It's been a week of the weather whipping you back and forth, as it has for much of the country.
The hens have had to deal with some discomfort but the seedlings are growing happily in their special attic space which I crawl into and check on them every morning and every evening (just like I do once they are planted outside and I have to tuck them into their various frost protections every night and open them up to the sun every day). It's good routine!
And even if the hens are unhappy with the weather, the ducks are ecstatic and have been busy laying egg after egg!
Hopefully I can get back to tinkering on the many tiny construction projects next week (the workspace is essentially a wind tunnel) because before I know it all the little baby seedlings will be grown up and ready to get planted outside!
What was snow one day, was a slushy slurry the next!
Every year I'm tempted to get a fancy seeder that can seed a whole flat in under a minute and then I don't. There are multiple reasons, like they use a vacuum and vacuums are noisy, I often don't seed a flat with the same single variety (especially with the flowers), and they won't work with a lot of the more irregular shaped flower seeds, but truly it comes down to this: I like to touch the seeds. Creepy of me right? It may be 'woowoo' but I like to give them a little sense of hope, a little feeling of gratitude for their current and future self, a 'seed hug' if you will. So go forth and not only hug a tree but also hug a seed because it is just a baby tree!
The first sowing of Cherry Tomatoes are growing well, and the second sowing got done this weekend. In another week or two, they'll each get upgraded to larger pots and smothered with as much indoor light I can give them as I don't trust putting them into the greenhouse (even with a heater) until March/April. I sleep better knowing they are safe from a sudden overnight cold snap.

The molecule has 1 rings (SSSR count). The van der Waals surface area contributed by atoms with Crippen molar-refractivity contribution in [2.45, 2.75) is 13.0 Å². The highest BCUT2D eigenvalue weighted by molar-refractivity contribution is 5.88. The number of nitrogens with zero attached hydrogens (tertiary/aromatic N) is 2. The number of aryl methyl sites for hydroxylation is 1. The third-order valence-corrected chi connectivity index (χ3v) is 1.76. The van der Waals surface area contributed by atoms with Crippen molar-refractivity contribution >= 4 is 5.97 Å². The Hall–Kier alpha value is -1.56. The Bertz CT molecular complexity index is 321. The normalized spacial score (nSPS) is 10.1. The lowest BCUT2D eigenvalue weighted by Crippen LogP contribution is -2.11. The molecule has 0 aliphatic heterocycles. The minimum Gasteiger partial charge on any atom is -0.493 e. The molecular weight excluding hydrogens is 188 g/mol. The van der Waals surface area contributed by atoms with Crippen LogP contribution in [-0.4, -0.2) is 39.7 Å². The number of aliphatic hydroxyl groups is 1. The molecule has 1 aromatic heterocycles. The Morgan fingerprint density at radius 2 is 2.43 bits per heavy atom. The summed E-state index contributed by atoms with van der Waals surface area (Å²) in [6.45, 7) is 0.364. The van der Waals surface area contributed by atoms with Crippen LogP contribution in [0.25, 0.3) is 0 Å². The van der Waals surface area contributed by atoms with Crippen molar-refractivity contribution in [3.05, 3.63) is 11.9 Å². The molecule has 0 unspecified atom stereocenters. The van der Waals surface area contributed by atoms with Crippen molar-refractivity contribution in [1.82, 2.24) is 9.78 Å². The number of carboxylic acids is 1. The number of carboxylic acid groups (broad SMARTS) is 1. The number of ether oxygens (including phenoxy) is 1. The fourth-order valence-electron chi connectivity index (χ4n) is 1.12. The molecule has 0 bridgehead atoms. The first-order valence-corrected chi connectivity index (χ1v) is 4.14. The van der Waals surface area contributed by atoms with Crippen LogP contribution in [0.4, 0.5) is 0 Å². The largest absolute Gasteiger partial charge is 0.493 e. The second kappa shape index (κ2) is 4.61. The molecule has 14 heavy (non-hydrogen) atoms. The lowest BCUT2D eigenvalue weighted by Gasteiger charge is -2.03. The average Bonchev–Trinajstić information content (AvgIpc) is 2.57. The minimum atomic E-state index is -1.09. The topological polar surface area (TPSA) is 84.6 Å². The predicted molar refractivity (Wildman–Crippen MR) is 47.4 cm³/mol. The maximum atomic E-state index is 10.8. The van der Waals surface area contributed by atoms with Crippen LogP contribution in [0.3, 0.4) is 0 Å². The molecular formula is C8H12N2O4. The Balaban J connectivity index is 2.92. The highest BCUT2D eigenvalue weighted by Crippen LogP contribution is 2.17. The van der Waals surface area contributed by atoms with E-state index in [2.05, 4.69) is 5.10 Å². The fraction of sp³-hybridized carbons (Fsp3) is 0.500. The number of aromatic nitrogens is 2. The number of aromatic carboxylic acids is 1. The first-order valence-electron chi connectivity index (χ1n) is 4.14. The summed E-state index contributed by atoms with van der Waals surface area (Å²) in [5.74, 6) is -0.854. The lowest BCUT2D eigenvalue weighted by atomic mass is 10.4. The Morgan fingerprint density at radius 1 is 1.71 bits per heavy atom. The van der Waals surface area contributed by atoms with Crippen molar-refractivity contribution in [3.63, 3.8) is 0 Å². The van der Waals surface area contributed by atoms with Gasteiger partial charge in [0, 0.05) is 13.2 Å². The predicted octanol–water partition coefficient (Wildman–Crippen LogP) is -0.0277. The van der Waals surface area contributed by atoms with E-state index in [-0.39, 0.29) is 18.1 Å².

I'm finally getting to winnowing and sifting the saved seeds from last year! I should have done it months ago, but that's life. Every time you save seeds you are choosing individuals that are thriving in your region and local conditions. This is the perennial Lupine that grows big and bushy, with tall spires of purple, blue, pink, and white blooms that are beloved by bees and can handle frosts! I'm working on prepping the cold hardy varieties first so they will be available for planting as the conditions are right!
The hens may get wet feet in their run, but in their coop it is drier so most stay in there, but the Teal Hut (home to the two bantam roosters) had a fully flooded run with water about 3-4 inches deep and they are tiny dudes, so I put their food and water in their hut and they have to spend some time cooped up until the water flows away, as chickens are not swimmers, especially little plump dudes with feathered feet!
It looks like I can now designate the Farm Laborer's trailer and the Cabin as lake front property! 😂
What's available this week?
Where to find it all?
I'll be at Libby this Friday from 12-1230pm!
I'll be at Troy this Friday from 1-130pm!
Recipes for Food Eaters
I'm Farmer Megan with a life full of cackles, clucks, quacks, weeds, crazy kitten, and one tiny, senior, blind dog.